Taxation in American States and Cities

By Richard T. Ely | Go to book overview

CHAPTER X. TAXATION OF RAILROADS OPERATED BY STEAM, AND OTHER CORPORATIONS.

RAILROADS

A DISTINCTION should be made in any rational scheme of taxation between taxes on corporations engaged in agriculture, manufactures, and commerce, and those which enjoy natural monopolies. The latter are quasi public in nature. There is no reason why ordinary business corporations should be taxed differently from individual or partnership bossiness. Both can be taxed on the rental value of their places of business.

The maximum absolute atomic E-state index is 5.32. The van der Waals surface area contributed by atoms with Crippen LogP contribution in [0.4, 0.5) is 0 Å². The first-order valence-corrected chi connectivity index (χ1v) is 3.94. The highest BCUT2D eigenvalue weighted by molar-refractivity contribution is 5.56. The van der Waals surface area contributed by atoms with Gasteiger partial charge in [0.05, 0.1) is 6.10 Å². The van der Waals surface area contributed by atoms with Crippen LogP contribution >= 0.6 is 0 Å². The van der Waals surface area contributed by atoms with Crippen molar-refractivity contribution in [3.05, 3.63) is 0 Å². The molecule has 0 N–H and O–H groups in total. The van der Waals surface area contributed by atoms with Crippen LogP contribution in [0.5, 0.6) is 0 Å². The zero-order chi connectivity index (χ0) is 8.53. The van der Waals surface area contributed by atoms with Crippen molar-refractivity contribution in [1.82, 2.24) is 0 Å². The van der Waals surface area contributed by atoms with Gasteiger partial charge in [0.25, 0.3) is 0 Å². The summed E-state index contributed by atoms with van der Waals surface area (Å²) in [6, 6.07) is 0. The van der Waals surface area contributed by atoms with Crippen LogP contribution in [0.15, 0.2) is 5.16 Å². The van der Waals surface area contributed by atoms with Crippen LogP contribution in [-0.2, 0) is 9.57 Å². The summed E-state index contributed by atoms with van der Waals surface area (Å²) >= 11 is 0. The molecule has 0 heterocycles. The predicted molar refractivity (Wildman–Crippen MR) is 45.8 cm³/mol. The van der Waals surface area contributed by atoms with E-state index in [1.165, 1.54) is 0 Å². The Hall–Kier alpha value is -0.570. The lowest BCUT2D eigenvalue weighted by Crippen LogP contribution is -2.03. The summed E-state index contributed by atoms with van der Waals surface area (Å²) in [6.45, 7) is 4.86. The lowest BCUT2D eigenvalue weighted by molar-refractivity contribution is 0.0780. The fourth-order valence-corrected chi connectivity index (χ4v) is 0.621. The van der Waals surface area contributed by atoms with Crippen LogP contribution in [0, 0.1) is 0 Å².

It is advantageous in taxing corporations of a quasi public nature to tax them in proportion to gross revenues, as steam railroads are taxed in Wisconsin, Maryland, Vermont, and elsewhere. It is never desirable to tax any corporation on net revenues, as it leads to fraud. Railroads in some states are required by charter to lower charges when dividends exceed a certain per cent., but I believe no case is on record where this per cent. has been reached. Stock is watered, bonded debts created, combinations made, and high salaries paid, and thus apparent net revenues kept down. It sometimes happens that the officers of corporations, ordinary corporations as well as others, get control of the corporation and divide nearly all profits among themselves. A tax official of one city told me of a corporation whose president, secretary, and treasurer divided alt profits,

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